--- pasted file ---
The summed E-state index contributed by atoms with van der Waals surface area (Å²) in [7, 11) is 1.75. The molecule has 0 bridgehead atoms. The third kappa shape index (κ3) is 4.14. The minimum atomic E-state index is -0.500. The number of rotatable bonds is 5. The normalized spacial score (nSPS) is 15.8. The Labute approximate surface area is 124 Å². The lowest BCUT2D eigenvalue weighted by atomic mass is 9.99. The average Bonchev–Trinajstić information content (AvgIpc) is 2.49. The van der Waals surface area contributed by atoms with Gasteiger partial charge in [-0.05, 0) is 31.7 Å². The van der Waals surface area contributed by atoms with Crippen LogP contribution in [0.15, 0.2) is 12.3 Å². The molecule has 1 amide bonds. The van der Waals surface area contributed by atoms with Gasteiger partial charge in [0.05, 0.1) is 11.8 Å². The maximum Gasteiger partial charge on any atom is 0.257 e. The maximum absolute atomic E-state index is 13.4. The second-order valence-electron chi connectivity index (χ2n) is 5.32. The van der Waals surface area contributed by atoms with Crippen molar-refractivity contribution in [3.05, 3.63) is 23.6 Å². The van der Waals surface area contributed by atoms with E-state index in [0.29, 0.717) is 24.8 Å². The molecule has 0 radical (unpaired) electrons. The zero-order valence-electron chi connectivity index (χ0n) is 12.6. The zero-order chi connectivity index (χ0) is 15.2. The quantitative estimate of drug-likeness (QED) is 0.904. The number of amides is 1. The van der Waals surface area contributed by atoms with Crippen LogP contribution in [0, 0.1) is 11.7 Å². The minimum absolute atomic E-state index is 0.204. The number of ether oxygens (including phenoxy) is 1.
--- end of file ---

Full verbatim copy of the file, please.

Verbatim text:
The summed E-state index contributed by atoms with van der Waals surface area (Å²) in [7, 11) is 1.75. The molecule has 0 bridgehead atoms. The third kappa shape index (κ3) is 4.14. The minimum atomic E-state index is -0.500. The number of rotatable bonds is 5. The normalized spacial score (nSPS) is 15.8. The Labute approximate surface area is 124 Å². The lowest BCUT2D eigenvalue weighted by atomic mass is 9.99. The average Bonchev–Trinajstić information content (AvgIpc) is 2.49. The van der Waals surface area contributed by atoms with Gasteiger partial charge in [-0.05, 0) is 31.7 Å². The van der Waals surface area contributed by atoms with Crippen LogP contribution in [0.15, 0.2) is 12.3 Å². The molecule has 1 amide bonds. The van der Waals surface area contributed by atoms with Gasteiger partial charge in [0.05, 0.1) is 11.8 Å². The maximum Gasteiger partial charge on any atom is 0.257 e. The maximum absolute atomic E-state index is 13.4. The second-order valence-electron chi connectivity index (χ2n) is 5.32. The van der Waals surface area contributed by atoms with Crippen molar-refractivity contribution in [3.05, 3.63) is 23.6 Å². The van der Waals surface area contributed by atoms with E-state index in [0.29, 0.717) is 24.8 Å². The molecule has 0 radical (unpaired) electrons. The zero-order valence-electron chi connectivity index (χ0n) is 12.6. The zero-order chi connectivity index (χ0) is 15.2. The quantitative estimate of drug-likeness (QED) is 0.904. The number of amides is 1. The van der Waals surface area contributed by atoms with Crippen LogP contribution in [0, 0.1) is 11.7 Å². The minimum absolute atomic E-state index is 0.204. The number of ether oxygens (including phenoxy) is 1.